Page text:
Mother’s Day: No Laughing Matter

 

I realized something for the first time when my kids were of an age for sleepovers and birthday parties: dads are funnier than moms.

I might have noticed it in my own house if it wasn’t right under my nose. My husband was the one to get on the floor and wrestle, start sock fights, and make jokes when it was time to get serious. That’s not to say I could never be found on the floor with kids crawling all over me, but there’s something different about mommy wrestling as opposed daddy wrestling–a certain lack of abandon and goofiness. My daughter would come home from a party or church event with stories about how Cheri’s dad had made them laugh while driving them to the skating rink, or how Leslie’s dad had played a stupid trick that backfired. It was never the moms. Mothers could certainly be fun (I’d like to think I was. Maybe. Sometimes.), but seldom funny.

Several years ago Jerry Lewis made a controversial statement when asked who his favorite female comedians were.  His answer: None, because women aren’t funny. That raised a stink among women, many of whom seriously protested that they were funny—which kind of proved his point, in a way.  I would say that women aren’t funny in the same way.  They can be witty (as my mother was), clever, sharp, catty, artless, or charming, but there’s a reason male standup comics far outnumber females, and it doesn’t have much if anything to do with discrimination.  Of those few successful female comics, most of them are known for the mordant kind of humor: the biting, even bitter kind.  It’s because women, more than men, have a tragic view of life.  And that’s because of one thing: women have babies.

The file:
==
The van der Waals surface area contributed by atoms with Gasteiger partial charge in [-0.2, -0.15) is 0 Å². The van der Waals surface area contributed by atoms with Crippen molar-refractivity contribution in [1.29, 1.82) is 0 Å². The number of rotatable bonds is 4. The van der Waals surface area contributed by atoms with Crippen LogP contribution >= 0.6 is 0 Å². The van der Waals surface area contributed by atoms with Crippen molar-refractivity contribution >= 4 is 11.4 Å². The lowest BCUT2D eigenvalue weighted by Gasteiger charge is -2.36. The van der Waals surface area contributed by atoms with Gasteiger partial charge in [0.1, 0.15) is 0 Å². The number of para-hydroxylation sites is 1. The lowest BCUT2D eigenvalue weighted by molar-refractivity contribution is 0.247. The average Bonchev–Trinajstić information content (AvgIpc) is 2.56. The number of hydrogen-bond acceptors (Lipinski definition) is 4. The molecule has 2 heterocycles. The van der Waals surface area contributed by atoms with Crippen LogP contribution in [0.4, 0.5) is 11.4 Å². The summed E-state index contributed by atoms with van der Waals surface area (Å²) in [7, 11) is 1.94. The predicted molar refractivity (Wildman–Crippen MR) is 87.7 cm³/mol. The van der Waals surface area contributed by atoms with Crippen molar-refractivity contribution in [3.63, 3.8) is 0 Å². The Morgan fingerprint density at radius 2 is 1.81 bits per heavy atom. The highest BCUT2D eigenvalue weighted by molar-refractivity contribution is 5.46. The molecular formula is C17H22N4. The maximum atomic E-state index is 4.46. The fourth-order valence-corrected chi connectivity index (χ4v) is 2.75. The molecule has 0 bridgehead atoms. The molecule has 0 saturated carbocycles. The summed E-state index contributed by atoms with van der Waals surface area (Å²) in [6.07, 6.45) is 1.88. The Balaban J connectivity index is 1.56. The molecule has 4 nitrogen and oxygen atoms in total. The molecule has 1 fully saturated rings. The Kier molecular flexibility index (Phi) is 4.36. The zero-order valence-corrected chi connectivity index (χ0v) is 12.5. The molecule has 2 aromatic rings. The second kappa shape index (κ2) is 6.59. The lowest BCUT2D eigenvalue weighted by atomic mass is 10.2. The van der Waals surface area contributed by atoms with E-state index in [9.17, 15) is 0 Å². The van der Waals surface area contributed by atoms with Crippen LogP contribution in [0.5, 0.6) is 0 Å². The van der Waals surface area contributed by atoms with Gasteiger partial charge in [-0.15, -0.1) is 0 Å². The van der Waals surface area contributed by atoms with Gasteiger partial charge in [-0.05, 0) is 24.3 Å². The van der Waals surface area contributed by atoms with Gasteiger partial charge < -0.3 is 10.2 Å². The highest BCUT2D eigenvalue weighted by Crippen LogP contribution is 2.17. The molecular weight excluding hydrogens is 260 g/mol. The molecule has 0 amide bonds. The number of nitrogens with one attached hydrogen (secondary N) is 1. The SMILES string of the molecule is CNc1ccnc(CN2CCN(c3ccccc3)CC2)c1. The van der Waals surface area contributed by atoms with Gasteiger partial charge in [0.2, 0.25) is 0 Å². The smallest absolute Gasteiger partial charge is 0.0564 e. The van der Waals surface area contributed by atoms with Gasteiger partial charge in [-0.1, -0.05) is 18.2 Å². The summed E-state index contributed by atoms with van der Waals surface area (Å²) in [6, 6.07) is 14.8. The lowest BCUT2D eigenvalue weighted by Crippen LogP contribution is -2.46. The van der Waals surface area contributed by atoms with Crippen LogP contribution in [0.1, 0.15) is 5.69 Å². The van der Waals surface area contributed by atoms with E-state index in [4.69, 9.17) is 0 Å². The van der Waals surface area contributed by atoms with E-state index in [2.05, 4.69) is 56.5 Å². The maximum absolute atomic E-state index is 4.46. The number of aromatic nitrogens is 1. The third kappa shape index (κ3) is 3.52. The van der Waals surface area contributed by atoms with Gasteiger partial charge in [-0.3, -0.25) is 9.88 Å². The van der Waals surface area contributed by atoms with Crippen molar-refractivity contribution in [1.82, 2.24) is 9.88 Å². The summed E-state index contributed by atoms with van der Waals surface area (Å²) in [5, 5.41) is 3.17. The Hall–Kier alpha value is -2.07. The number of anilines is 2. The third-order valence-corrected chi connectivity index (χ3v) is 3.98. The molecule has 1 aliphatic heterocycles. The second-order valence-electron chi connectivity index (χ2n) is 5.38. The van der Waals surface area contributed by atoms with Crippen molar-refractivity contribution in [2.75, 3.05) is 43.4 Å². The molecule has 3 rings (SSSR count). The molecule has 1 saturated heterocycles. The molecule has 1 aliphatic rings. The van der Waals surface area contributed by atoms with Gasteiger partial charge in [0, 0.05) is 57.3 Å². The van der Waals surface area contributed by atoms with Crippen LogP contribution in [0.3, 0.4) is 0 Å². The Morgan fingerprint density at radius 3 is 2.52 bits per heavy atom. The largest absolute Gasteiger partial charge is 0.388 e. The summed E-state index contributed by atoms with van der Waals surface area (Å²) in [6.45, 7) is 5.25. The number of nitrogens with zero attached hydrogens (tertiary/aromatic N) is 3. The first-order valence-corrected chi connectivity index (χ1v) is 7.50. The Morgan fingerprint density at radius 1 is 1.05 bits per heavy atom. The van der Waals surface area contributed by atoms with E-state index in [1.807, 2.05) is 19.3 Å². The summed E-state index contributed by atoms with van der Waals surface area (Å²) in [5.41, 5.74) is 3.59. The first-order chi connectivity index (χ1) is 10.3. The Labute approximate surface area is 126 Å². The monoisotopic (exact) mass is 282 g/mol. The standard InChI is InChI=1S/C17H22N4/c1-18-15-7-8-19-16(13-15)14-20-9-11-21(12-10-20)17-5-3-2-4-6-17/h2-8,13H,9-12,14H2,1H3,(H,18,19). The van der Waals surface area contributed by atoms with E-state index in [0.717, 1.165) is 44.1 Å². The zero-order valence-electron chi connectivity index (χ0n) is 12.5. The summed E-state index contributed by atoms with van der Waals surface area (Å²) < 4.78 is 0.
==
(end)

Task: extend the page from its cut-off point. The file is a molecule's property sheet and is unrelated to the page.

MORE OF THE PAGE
I will surely multiply your pain in childbearing; in pain shall you bring forth children. (Gen. 3:16)

The Pain

The obvious interpretation of Genesis 3:16 limits the pain to labor and delivery.  But the pain of bearing a child lasts a lifetime, and it’s a particular pain that fathers, for the most part, do not share.  That’s because of the essential differences between the two:

Fatherhood is by choice; motherhood by necessity.

Fatherhood is dogmatic; motherhood is organic.

Fatherhood is straightforward; motherhood is serpentine and multi-faceted.

Fatherhood is tangential; motherhood is central.

Fathers are distinct; mothers are intimate.